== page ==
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Suzlone Energy

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  1. 1. Presentation on Rescuing Distressed Companies Suzlon Energy Limited CA. Salil Mishra CA. Rakhee Garg CA. Rohit Kr. Modani CA. Pawan Gattani CA. Vikesh Bansal CA. Bineet Sundriyal
  2. 2. Contents • • • • • • • • • Growth of Indian Wind Energy Market Company Profile Financial Profile Key Highlights of H1 FY 14 Why Restructuring was/is required Highlights of Restructuring Scheme (CDR) Benefits of Restructuring Recent Positive Developments in Wind Energy Way Forward in Restructuring
  3. 3. Growth of Indian Wind Energy Market • • • • In FY 2010-11, India added over 2300 MW of new capacity to emerge as world’s 3rd largest market, behind China and USA Cumulatively, India is 5th biggest market in the world with over 14 GW of commissioned wind energy capacity Market grew almost three fold in size over the last 6 years Estimated wind power potential between 48 – 100 GW 2005 4388 MW 1995 470 MW 2000 1170 MW March 2011 14000+ MW Growth of wind energy in India * CWET & MNRE estimates 48GW but industry experts believe it could be up to 100 GW
  4. 4. Company Profile • • • • • Incorporated in 1995, IPO in 2005, Suzlon Group is today ranked as world’s 5th largest wind turbine supplier. International Company with presence in markets across Asia, Australia, Europe, Africa and North & South America with over 20,000 MW of wind energy capacity. Installed Capacities in 30 countries and Operations across 32 countries with employee strength of over 13,000. Comprehensive product portfolio – from sub-megawatt on-shore turbines at 600 Kilowatts (KW), to the world’s largest commercial 6.15 MW offshore turbine – with a vertically integrated, low-cost, manufacturing base. Headquartered at Suzlon One Earth in Pune, India – the Group comprises Suzlon Energy Limited and its subsidiaries, including REpower Systems, Germany and stakes in erstwhile subsidiary companies in Belgium and China.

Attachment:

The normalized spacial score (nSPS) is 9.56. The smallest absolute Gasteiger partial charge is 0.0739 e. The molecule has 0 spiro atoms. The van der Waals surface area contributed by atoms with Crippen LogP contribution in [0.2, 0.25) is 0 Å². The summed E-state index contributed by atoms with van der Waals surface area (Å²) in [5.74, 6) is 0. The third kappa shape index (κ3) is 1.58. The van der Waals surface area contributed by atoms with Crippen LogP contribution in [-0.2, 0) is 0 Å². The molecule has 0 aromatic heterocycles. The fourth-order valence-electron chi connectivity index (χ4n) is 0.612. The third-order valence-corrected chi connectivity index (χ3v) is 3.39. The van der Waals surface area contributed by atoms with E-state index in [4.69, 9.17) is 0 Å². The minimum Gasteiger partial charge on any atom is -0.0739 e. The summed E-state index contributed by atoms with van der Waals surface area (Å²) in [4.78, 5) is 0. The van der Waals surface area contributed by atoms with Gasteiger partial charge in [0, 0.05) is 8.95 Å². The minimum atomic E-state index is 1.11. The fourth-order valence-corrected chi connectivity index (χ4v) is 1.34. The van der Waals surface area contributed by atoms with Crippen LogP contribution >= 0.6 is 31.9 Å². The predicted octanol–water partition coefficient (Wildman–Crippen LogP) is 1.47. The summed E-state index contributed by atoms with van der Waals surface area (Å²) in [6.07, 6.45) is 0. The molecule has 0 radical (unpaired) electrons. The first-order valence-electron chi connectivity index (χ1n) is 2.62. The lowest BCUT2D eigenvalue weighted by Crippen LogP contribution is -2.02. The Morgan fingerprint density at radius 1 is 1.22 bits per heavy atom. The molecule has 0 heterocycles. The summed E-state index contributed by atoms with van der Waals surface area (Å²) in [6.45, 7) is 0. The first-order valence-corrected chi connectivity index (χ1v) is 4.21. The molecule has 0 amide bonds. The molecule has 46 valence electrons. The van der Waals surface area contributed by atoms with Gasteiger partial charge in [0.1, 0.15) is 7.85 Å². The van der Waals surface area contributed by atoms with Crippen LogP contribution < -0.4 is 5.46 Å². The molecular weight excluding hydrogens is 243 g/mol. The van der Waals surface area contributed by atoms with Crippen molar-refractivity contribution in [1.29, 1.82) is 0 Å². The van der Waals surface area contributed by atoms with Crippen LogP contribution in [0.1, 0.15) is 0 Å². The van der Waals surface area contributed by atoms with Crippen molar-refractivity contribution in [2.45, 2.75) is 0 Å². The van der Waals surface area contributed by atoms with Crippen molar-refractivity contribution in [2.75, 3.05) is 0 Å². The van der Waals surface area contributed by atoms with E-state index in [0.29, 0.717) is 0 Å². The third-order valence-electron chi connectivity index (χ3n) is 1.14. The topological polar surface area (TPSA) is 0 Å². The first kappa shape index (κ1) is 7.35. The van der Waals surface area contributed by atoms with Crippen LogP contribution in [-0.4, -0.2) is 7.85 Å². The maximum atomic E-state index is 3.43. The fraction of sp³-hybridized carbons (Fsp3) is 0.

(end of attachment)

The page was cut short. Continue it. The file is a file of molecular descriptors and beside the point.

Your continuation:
5. 5. Global footprint : 6 continents, 32 countries Cumulative group installed base of more than 16,000 MW accounts for ~9% of global installations backed by robust sales infrastructure (Figures in MW) Europe installations Germany 1,968 France 1,160 UK 548 Others 1,345 Total Germany 5,021 Belgium Turkey Canada UK China France N. America Canada 4 USA Total Portugal & Spain 2,991 2,995 Italy Japan Nicaragua Sri Lanka S. America Brazil Nicaragua Total India 384 63 447 Total Asia Brazil REpower China 985 Japan Suzlon 118 India Sri Lanka Total 5 Both 1: As on March 2011; Includes all installed and SCADA connected systems; 2. REpower installation from 2001 onwards Australia 6,218 10 7,333 743
  6. 6. Presence in India Footprint in India  #1 position and leading market share of in India for 13 years consecutively  Installed base of more than 20,000 MW  Four mega size wind farms including Asia’s largest wind farm at Kutch (Gujarat) Dhule wind farm in Maharashtra 700+ MW & expanding… Wind farms in Karnataka; total capacity more than 490 MW & expanding…  40 wind farms across 8 states Farms at Soda-Mada, Sadiya and Pohra in Rajasthan with a total capacity of 400+ MW & expanding… Sankaneri wind farm in Tamil Nadu Over 650 MW & expanding…  World class manufacturing facilities catering to leading world markets